A scientific breakthrough could bulk up wheat, but what’s the impact on celiac disease?
British researchers have “cracked” wheat’s genetic code, as reported by Time magazine. The finding has been hailed as a scientific breakthrough, giving researchers a better understanding of wheat, how it works and, most importantly, how to improve the grain.
According to the article, scientists have long been baffled by wheat. By decoding its genetic structure, researchers hope to enhance breeding, with better disease resistance and a stronger harvest in mind. When the genetic code for rice was unscrambled, researchers were able to develop “vitamin-enriched strains,” the article noted.
While the finding is a boon for science, it also brings health into question. While many could benefit from enriched wheat, it’s unclear how a genetically-modified version could affect consumers.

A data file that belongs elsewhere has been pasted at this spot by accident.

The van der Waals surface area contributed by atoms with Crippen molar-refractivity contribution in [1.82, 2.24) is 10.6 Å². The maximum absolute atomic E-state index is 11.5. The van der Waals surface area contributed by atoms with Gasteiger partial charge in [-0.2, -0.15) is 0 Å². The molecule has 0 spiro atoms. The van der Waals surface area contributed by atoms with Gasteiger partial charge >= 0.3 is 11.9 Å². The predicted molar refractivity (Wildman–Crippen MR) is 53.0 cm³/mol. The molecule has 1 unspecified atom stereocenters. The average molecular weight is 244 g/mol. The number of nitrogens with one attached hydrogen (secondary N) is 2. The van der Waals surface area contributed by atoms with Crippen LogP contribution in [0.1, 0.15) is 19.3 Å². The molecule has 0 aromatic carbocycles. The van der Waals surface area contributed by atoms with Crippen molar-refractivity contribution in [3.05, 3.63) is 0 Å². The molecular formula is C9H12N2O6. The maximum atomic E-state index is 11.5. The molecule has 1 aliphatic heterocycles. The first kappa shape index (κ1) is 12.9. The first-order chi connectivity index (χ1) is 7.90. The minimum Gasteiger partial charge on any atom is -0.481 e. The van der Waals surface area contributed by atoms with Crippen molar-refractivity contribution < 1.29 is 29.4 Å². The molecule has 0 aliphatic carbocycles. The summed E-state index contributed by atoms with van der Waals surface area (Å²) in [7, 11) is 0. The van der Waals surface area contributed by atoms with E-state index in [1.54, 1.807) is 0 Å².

In a recent article in the Wall Street Journal, Dr. Joseph Murray, gastroenterologist at Mayo Clinic and a member of the NFCA Medical Advisory Board, suggested that environmental factors could be contributing to the rise of celiac disease prevalence. "It may be that people are more susceptible because we are eating much more wheat today—or that wheat is being processed or cultivated differently,” the article noted.
As scientists unravel the mysteries of wheat and begin the search for a better, stronger grain, the long-term effects of such developments on public health could warrant further investigation.